History of Political Philosophy|
Fall 2015 not offered
This course is a critical historical introduction to some of the central questions in political philosophy. We will begin by examining various arguments for and against the legitimacy of the state. We will then proceed to examine classic responses to the anarchist challenge. We will read a variety of positions including the liberal positions of Rousseau, Locke, Jefferson, and Mill; the communist position as expressed by Marx and Engels; and contemporary philosophical responses by Nozick, Rawls, and Sandel. Central to all of the views we will study are the concepts of equality, liberty, and justice. We will see that how these concepts are interpreted varies considerably among political philosophers. Although the bulk of the course will be devoted to analyzing classical and contemporary philosophical positions, we will spend time discussing how such positions inform contemporary controversies and current public policy debates.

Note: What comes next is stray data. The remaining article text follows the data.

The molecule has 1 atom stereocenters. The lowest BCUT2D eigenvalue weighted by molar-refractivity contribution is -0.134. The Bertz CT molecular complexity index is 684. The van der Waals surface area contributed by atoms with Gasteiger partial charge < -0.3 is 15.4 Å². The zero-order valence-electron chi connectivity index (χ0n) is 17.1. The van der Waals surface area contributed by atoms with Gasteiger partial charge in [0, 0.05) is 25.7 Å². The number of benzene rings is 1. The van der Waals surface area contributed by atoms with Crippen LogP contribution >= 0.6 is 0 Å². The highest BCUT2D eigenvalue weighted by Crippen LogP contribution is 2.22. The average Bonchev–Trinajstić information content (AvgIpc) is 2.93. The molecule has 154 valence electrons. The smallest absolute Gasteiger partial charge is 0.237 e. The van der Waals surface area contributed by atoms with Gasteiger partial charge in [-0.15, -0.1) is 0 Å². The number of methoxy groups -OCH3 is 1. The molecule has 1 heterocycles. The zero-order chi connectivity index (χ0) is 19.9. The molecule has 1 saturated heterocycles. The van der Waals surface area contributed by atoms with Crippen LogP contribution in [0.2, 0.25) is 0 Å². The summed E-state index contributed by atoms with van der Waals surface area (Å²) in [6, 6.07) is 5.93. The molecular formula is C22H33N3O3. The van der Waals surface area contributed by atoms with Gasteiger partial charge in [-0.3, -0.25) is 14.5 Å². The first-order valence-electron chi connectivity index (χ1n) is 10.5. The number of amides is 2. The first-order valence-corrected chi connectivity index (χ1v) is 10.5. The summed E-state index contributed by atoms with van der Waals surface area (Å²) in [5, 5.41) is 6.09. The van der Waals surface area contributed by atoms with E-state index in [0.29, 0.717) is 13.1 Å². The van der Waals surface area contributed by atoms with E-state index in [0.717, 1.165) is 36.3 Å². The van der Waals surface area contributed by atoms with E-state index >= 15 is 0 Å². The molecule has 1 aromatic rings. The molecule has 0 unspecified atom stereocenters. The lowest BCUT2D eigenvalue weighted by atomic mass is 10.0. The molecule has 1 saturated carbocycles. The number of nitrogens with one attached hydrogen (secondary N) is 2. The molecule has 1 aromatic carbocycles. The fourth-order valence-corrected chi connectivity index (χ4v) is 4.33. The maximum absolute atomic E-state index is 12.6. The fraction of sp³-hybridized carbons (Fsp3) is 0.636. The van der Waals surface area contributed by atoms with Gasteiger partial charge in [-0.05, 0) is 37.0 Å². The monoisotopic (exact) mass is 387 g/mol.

||Gen Ed Area Dept:
|Course Format: Lecture / Discussion||Grading Mode: Graded|
||Fulfills a Major Requirement for: (PHIL)(PHIL-Philosophy)(PHIL-Social Jus)(SISP-Phil Mind)
|Examinations and Assignments: |
Attendance at every class, having read, at least once, the required reading. Participation in class discussions. One 5-7 page paper will be due around the middle of the semester. One 8-10 page paper will be due at the end of the semester.
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